Simon Young, owner of Smashing Life and a former head of content at PokerStars, bids farewell to Full Tilt poker as it packs away its virtual tables for the last time.
Back in the day, choosing your Full Tilt poker avatar was a big deal. Were you the shark? Perhaps a penguin? The online poker boom was in full swing, and these things mattered. The way you could change your chosen avatar’s facial expression was a simple pleasure; certainly, it was preferable to the horrendous abuse thrown around in the chatbox. “Hope you die in a grease fire” was a regular taunt by drunken idiots aggrieved by a perceived bad beat.
I was an early player on Full Tilt and loved that so many professionals played on the site regularly. You could find which tables they were on and, if you had the roll, play against them. No sharks or penguins for them, they had their own personal avatars, like Gus Hansen.
The software was exceptional. Some might say that even back in 2005, it was better than many modern online poker rooms. Even so, at that time, I played on PokerStars more often than not. When I joined PokerStars, initially as a blogger at live events like the European Poker Tour, I could no longer play on the site, so Full Tilt became my new home, where I merrily donked off a small fortune. But I had a lot of fun doing so.
The advent of Rush Poker, the first fast-fold cash game variant, in 2010 was a big boost to Full Tilt and to online players who may, at that time, have become jaded with online poker. Indeed, many people were not firing up Full Tilt to play but were doing so to rail some of the nosebleed cash game action.
Some of the game’s biggest names – Hansen, Tom Dwan, Phil Ivey, Brian Townsend and Patrik Antonius to name but a few – would regularly beat the crap out of each other, so to speak, at the table.
And the emergence of a mysterious young dude known only as Isildur1 in late 2009 brought the railbirds drooling to watch as he soared through the highest staked games, seemingly without fear, winning and losing vast amounts in remarkable swings.
Then it all went badly wrong.
With Black Friday, where the United States governments seized online gaming sites like Full Tilt and PokerStars, the Full Tilt business model unravelled. It emerged the company had acted like a Ponzi scheme, with the funds for players accounts missing. When the site was forced shut by the Feds, there was no cash to pay back the players. Meanwhile, PokerStars had played with a straight bat and was able to keep player funds to one side.
PokerStars to the rescue
By now, I was head of content at PokerStars, running industry-leading sites like PokerStars Blog. Up until then, Full Tilt had been a chief rival. Every World Series of Poker showcase in Las Vegas was, for example, a race to sponsor the most promising players as the tournament unfolded. A few years earlier, with Main Event numbers hitting more than 8,000, both sites sent seemingly thousands of online qualifiers, all of whom proudly wore their PokerStars of Full Tilt branded shirts.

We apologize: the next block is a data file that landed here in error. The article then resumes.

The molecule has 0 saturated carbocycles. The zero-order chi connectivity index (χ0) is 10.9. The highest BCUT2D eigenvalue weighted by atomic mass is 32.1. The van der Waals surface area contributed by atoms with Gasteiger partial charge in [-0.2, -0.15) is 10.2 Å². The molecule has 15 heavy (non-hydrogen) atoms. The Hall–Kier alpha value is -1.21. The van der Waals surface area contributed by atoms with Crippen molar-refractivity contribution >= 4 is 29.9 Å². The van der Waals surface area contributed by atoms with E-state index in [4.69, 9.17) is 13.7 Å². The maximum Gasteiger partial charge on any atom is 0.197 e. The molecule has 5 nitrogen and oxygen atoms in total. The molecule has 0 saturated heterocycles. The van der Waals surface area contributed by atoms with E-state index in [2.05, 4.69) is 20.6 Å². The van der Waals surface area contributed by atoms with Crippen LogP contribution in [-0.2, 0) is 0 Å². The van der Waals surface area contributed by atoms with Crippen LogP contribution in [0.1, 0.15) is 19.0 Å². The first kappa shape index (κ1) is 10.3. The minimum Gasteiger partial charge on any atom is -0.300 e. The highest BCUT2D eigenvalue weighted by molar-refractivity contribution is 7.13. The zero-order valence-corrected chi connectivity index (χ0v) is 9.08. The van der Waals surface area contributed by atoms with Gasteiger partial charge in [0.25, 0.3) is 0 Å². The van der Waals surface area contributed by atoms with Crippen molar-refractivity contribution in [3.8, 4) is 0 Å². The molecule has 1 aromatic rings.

It was a remarkable thing that happened. In 2012 we were told that PokerStars was not only buying Full Tilt poker, but we would also pay back all the money owed to every one of its players. It was an extraordinary gesture from then-owners Isai Scheinberg and his son, Mark. But both of these guys were extraordinary people. One day, someone will write the definitive book about PokerStars, and it will make compelling reading to the business world at large (and poker fans, of course).
With the PokerStars buyout, Full Tilt tables began chirping again. Many former players just seized their bankrolls and ran, but some came back to play. The game had moved on, and players were getting better (today, you can get the best-in-class poker study courses from Upswing Poker).
But Full Tilt site was unable to reclaim its glorious past. Perhaps that’s not surprising – PokerStars management was never going to deflect its attention from its own prized asset. That generosity of spirit, incidentally, was repeated in July 2017 when PokerStars purchased the assets of PKR – and repaid hundreds of thousands of players there.
The final Full Tilt decline
From 2016 onwards, Full Tilt was rapidly approaching its own final table. PokerStars was investing heavily in its own software, and it made little sense to spend time and good money trying to keep Full Tilt up to speed.
In 2020, EU players were no longer able to play on the brand, and this week, Stars Group, now part of Flutter, announced that, from Thursday, .com players would also be unable to play. The site would close for good.
And so an iconic brand in an often chaotic but adrenaline-fuelled industry is no more.
Of course, PokerStars itself is still going strong. Nearly three years ago, I left the company, setting up my own editorial agency, running sites like the one you are reading now. Three months after I left, I was allowed to play on PokerStars once more. For the first time in ten years. It remains the best in class – and if you have not done so already, you really should sign up to PokerStars today. If you do have a PokerStars account but fancy somewhere new to play, try William Hill Poker or 888 Poker.
For now, though, I shall mourn the passing of Full Tilt. It’s fair to say that there really was never a dull moment, for better or for worse.